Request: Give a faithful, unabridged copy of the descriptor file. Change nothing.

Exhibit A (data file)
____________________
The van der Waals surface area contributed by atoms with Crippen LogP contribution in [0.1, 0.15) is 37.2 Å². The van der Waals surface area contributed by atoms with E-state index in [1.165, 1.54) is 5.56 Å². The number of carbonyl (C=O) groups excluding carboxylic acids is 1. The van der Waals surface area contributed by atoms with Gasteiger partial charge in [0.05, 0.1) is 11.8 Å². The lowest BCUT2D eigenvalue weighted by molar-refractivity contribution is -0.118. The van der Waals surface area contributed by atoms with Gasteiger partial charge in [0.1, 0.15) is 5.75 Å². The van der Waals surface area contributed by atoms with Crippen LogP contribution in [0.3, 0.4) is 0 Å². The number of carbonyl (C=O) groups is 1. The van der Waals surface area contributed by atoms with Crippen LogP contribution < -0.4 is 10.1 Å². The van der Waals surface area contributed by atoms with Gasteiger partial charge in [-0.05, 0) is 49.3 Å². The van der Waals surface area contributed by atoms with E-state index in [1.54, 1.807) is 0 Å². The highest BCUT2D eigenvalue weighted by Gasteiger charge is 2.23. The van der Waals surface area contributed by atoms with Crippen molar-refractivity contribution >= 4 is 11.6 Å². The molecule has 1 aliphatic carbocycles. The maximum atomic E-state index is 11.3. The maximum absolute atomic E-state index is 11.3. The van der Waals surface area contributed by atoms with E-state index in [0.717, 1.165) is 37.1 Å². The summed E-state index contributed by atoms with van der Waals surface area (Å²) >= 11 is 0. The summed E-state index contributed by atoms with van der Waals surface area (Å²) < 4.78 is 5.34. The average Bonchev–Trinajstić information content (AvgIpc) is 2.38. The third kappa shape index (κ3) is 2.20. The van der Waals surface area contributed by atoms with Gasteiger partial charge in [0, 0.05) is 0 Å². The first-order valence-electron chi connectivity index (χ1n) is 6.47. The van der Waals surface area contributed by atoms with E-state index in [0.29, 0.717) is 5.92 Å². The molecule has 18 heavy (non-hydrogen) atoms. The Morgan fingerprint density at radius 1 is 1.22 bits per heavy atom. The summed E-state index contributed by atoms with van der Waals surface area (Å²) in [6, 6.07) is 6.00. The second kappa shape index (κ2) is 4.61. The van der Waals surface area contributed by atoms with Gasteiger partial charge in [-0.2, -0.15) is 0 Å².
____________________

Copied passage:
The van der Waals surface area contributed by atoms with Crippen LogP contribution in [0.1, 0.15) is 37.2 Å². The van der Waals surface area contributed by atoms with E-state index in [1.165, 1.54) is 5.56 Å². The number of carbonyl (C=O) groups excluding carboxylic acids is 1. The van der Waals surface area contributed by atoms with Gasteiger partial charge in [0.05, 0.1) is 11.8 Å². The lowest BCUT2D eigenvalue weighted by molar-refractivity contribution is -0.118. The van der Waals surface area contributed by atoms with Gasteiger partial charge in [0.1, 0.15) is 5.75 Å². The van der Waals surface area contributed by atoms with Crippen LogP contribution in [0.3, 0.4) is 0 Å². The number of carbonyl (C=O) groups is 1. The van der Waals surface area contributed by atoms with Crippen LogP contribution < -0.4 is 10.1 Å². The van der Waals surface area contributed by atoms with Gasteiger partial charge in [-0.05, 0) is 49.3 Å². The van der Waals surface area contributed by atoms with E-state index in [1.54, 1.807) is 0 Å². The highest BCUT2D eigenvalue weighted by Gasteiger charge is 2.23. The van der Waals surface area contributed by atoms with Crippen molar-refractivity contribution >= 4 is 11.6 Å². The molecule has 1 aliphatic carbocycles. The maximum atomic E-state index is 11.3. The maximum absolute atomic E-state index is 11.3. The van der Waals surface area contributed by atoms with E-state index in [0.717, 1.165) is 37.1 Å². The summed E-state index contributed by atoms with van der Waals surface area (Å²) >= 11 is 0. The summed E-state index contributed by atoms with van der Waals surface area (Å²) < 4.78 is 5.34. The average Bonchev–Trinajstić information content (AvgIpc) is 2.38. The third kappa shape index (κ3) is 2.20. The van der Waals surface area contributed by atoms with Gasteiger partial charge in [0, 0.05) is 0 Å². The first-order valence-electron chi connectivity index (χ1n) is 6.47. The van der Waals surface area contributed by atoms with E-state index in [0.29, 0.717) is 5.92 Å². The molecule has 18 heavy (non-hydrogen) atoms. The Morgan fingerprint density at radius 1 is 1.22 bits per heavy atom. The summed E-state index contributed by atoms with van der Waals surface area (Å²) in [6, 6.07) is 6.00. The second kappa shape index (κ2) is 4.61. The van der Waals surface area contributed by atoms with Gasteiger partial charge in [-0.2, -0.15) is 0 Å².